Caitlin Hartnett-Poelman from Victoria University has been awarded the 2023 NZILA Vectorworks Landmark Student Scholarship
Caitlin is a 5th year Master of Landscape Architecture student at Victoria University – Te Herenga Waka (Wellington) and is undertaking research on the design of therapeutic landscapes in the Auckland CBD.
According to Caitlin, her research focus is to ‘develop an understanding of design principles that promote a sense of belonging and improve mental health and wellbeing among multicultural communities. The application of therapeutic landscape research is currently only understood in medical facilities, and literature suggests the significant potential for a similar approach to be implemented in urban spaces for the benefit of the public.
We asked Caitlin to tell us more about her decision to choose landscape architecture as a profession.
Q: When did you decide that you wanted to pursue a career in landscape architecture?
I first came across the terms 'landscape architecture' and 'landscape architect' at a sample lecture at the Victoria University of Wellington open day back in 2018. The professor discussed the transformation of The High Line in New York, where landscape architects took a decaying fragment of the urban fabric and turned it into a vibrant community asset. This ignited a spark within me. I was captivated by the idea of creating engaging and beautiful designs that could bring positive change to communities.
The more I learned about landscape architecture through my degrees the more I realised not only how aligned this is with my own aspirations for making a small slice of change in the world but how complex and multi-faceted the role of a landscape architect is. The careful weaving of people, ecology, history, and culture through design is a challenging but rewarding role to take on. Everything we create shapes the everyday reality for countless individuals, which places huge importance on our work.
Q: Tell us what drew you to this area of research.
I was drawn towards therapeutic landscape architecture for two main reasons - it is a relatively new field of research within the academic world and it has immense potential to positively impact people's lives. Therapeutic landscape architecture is a specific type of nature-based design that has been scientifically shown to improve physical and mental health.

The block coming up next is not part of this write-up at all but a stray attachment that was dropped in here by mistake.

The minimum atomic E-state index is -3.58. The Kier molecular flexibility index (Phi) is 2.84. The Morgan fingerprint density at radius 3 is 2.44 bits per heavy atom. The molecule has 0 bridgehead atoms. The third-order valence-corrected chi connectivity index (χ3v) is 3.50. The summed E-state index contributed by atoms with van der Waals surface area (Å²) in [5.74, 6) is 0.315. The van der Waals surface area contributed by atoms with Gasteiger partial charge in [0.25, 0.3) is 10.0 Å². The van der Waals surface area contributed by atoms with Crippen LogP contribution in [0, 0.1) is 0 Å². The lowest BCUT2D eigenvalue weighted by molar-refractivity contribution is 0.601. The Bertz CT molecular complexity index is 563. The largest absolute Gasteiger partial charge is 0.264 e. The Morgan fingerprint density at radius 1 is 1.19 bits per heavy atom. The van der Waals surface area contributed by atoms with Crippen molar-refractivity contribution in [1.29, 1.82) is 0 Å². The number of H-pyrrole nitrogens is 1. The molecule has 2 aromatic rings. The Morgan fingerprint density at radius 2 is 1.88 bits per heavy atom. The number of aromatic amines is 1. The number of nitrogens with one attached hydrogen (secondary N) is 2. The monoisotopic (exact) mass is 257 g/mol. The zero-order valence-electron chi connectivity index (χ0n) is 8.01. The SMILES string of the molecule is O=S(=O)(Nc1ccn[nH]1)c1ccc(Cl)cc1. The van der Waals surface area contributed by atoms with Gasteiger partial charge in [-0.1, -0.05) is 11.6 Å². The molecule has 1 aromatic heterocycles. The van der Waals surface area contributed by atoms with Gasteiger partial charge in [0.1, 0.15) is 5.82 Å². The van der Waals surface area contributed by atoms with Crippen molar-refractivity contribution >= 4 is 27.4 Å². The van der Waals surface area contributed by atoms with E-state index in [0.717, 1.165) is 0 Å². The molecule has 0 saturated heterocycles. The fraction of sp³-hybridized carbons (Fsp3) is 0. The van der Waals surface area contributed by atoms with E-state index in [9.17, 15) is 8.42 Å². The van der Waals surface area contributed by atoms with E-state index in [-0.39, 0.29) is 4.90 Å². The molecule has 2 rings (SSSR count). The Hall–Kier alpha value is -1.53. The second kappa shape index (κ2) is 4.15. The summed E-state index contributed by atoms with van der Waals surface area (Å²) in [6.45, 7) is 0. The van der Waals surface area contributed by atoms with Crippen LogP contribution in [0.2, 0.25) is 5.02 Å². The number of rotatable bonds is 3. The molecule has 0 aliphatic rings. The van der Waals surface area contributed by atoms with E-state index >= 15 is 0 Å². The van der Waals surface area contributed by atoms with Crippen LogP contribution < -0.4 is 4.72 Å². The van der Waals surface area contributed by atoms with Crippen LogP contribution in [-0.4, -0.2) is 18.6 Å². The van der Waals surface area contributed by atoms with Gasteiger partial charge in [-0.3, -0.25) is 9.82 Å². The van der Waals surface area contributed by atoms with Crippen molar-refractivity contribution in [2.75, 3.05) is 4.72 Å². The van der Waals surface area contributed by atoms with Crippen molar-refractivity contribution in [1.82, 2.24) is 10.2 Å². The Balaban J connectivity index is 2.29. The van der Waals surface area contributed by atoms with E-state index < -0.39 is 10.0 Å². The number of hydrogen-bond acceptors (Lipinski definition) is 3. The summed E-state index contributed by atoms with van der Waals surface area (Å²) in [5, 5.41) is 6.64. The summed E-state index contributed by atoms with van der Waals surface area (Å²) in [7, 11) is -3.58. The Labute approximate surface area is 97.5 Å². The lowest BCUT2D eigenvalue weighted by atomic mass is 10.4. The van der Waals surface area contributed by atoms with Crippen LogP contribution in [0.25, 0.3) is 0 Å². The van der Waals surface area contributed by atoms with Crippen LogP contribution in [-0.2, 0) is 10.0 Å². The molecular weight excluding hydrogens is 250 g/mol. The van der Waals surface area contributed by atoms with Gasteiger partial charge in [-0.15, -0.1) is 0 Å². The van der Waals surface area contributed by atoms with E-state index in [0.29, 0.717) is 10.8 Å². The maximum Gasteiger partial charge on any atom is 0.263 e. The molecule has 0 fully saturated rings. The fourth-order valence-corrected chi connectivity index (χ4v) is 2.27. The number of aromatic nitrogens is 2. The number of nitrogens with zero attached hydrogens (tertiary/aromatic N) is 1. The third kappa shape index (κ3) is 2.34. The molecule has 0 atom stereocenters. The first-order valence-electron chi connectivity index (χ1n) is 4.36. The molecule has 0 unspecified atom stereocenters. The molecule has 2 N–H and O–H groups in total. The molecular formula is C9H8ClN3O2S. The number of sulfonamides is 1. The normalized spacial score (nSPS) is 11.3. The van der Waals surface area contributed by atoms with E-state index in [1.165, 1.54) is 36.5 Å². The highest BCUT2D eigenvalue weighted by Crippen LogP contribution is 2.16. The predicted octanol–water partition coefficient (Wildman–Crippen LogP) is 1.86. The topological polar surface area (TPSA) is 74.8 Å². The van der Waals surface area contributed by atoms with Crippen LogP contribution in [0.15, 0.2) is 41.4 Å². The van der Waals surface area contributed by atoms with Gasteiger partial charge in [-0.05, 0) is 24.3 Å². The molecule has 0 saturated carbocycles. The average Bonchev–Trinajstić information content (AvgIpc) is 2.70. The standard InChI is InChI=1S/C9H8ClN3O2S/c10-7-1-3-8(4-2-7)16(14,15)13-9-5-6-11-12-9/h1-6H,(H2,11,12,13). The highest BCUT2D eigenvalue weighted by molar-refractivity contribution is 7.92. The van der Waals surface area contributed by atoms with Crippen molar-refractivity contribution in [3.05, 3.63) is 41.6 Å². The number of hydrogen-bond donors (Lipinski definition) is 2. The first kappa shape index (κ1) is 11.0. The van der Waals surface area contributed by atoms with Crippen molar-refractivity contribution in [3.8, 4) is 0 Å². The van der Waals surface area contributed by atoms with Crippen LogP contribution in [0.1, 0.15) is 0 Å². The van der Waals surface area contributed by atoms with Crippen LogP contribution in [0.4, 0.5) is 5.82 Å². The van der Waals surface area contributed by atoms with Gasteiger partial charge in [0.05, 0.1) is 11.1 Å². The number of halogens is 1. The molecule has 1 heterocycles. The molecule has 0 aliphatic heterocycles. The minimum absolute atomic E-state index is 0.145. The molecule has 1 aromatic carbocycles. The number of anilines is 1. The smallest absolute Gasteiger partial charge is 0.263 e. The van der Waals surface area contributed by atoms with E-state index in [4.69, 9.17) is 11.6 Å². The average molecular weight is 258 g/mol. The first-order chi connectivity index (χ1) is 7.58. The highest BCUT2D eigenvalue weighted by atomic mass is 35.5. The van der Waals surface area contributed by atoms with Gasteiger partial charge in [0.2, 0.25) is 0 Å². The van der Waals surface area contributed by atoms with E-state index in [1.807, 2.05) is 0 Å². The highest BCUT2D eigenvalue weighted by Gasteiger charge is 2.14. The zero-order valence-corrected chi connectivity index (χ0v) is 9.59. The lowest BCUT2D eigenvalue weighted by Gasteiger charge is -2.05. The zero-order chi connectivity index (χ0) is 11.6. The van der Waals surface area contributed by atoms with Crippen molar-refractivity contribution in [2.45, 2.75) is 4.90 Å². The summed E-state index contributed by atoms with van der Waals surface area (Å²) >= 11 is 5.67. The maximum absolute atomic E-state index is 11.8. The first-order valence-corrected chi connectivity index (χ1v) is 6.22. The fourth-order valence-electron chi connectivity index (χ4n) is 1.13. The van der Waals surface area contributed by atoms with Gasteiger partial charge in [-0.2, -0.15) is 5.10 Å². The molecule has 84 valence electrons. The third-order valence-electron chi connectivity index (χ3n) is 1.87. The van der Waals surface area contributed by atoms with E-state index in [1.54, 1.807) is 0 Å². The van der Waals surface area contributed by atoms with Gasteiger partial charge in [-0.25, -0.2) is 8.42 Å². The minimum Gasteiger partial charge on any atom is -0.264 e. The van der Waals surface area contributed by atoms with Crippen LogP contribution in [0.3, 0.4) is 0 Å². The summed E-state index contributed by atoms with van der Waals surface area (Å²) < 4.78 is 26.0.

To date it has largely been tested in medical facilities for helping the sick, impaired, and injured but literature cited its potential to be implemented in public spaces for the benefit of everyday users. I saw this as an opportunity to investigate how these spaces could be implemented within urban contexts - locations with the least amount of green space and the worst reported mental health (according to the United Nations).
By 2050 68% of the global population will be living in urban settings putting added pressure on the quantity and quality of outdoor spaces. The built environment triggers stress responses in the human body and detrimentally impacts overall well-being. Studies have found that most urban environments people in developed nations encounter daily, trigger negative psychological and physiological bodily responses resulting in feelings of stress.
Therapeutic landscape design has the potential to help relieve this mental health epidemic and presents a powerful notion: that outdoor spaces can be more than just visual, social, or ecological features but as places for health and healing.
Q: What advice would you give to students considering applying for next year’s scholarship?
Don't hesitate to apply, regardless of your perceived chances of success. The application process is straightforward and is quick to fill out. Emphasise the key impact of your research—how it benefits people, the environment, or challenges conventional design thinking. Explore new perspectives, uncover fresh insights, and use imagery to vividly convey your vision. By addressing these aspects, your application will stand out and capture the essence of your research.